I only had a normal ticket so was expecting to be crushed into the carriage like before, but when I got on there were quite a few seats empty. I sat in one but within a few minutes somebody told me it was their seat, so I moved to another only to be told the same. I realised I must be in the pre-booked seating carriage, so I went and sat in the passageway against a door, trying to be as out-of-the-way as possible. However, within a few minutes, a conductor came and told me I had to move. He looked at my ticket and explained I was in the wrong carriage and either had to walk right to the back of the train to the crush area, or I could pay about Rs200 extra (about £2.30) and get a seat.  I was initially annoyed to have to pay extra but on reflection, it was way better than standing again the crush area again for 6 hours, and I was actually really lucky some seats were empty as usually the trains are fully booked.

As a result, my journey was quite comfortable and for most of the journey I had an entire sleeper bed to myself (They book some of the sleeper beds out as seats so sometimes there are four people to a bed and sometimes it’s completely empty).  I put in my headphones, ate snacks and stared out the window for most of the journey.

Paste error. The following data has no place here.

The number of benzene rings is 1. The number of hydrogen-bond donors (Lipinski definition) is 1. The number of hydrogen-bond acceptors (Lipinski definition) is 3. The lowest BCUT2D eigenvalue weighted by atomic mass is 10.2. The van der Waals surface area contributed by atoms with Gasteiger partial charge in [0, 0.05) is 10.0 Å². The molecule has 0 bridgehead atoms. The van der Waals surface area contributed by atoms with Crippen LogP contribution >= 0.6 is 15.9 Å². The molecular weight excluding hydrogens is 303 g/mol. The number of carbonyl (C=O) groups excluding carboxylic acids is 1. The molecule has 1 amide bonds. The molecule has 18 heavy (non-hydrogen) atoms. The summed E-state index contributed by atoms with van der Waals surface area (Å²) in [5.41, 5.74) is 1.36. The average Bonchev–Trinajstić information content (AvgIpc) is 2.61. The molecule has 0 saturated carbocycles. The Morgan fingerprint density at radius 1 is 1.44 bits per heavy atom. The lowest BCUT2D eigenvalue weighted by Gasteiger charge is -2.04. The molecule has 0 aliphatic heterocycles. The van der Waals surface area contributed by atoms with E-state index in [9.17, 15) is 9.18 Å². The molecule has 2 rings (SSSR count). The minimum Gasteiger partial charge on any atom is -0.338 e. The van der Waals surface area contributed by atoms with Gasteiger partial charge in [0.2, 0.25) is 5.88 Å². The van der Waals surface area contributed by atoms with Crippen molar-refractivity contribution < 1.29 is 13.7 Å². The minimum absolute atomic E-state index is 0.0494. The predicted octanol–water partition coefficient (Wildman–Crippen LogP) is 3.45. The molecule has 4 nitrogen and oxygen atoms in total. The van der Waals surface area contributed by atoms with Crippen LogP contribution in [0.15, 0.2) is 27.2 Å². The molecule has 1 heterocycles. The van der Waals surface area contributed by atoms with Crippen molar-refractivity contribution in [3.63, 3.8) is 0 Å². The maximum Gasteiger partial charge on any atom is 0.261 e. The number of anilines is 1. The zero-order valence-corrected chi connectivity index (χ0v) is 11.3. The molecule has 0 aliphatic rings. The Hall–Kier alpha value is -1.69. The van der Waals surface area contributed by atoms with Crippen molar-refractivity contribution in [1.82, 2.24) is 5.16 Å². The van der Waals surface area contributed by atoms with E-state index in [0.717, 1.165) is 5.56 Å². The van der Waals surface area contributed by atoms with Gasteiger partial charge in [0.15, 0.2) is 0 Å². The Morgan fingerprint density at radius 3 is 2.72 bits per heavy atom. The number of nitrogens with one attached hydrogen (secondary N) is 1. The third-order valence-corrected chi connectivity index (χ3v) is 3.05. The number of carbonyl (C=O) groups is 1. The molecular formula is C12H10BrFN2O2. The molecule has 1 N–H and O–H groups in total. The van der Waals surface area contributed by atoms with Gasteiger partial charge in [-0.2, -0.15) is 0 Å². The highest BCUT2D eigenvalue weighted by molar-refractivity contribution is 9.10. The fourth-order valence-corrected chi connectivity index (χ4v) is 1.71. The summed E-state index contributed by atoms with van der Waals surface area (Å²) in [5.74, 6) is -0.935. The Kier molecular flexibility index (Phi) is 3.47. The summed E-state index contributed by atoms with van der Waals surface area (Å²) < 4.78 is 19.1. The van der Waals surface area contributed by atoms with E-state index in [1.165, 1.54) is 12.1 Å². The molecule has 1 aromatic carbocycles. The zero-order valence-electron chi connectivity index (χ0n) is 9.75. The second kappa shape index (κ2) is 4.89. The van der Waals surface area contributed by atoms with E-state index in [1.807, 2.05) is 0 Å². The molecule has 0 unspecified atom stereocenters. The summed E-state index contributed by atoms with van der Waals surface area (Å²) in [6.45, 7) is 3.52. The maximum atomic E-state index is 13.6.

Upon arrival in Goa, I collected my bike and headed off on the 10km ride to the only nearby hostel called River’s Edge. On the way, I saw a bottle store so stopped and bought two big 650ml beers for an amazing Rs150 (less than £2). The hostel was amazing, more like a fancy hotel – with swimming pool and all –  and not even expensive at only Rs600 a night.  The only problem is that it’s far from the main area of Goa, so the next day I would head to the coast.

I sat by the pool and enjoyed my first beer in about 2 weeks, reminiscing on the trip and looking forward to some relaxing time in Goa…

 

Coachella Festival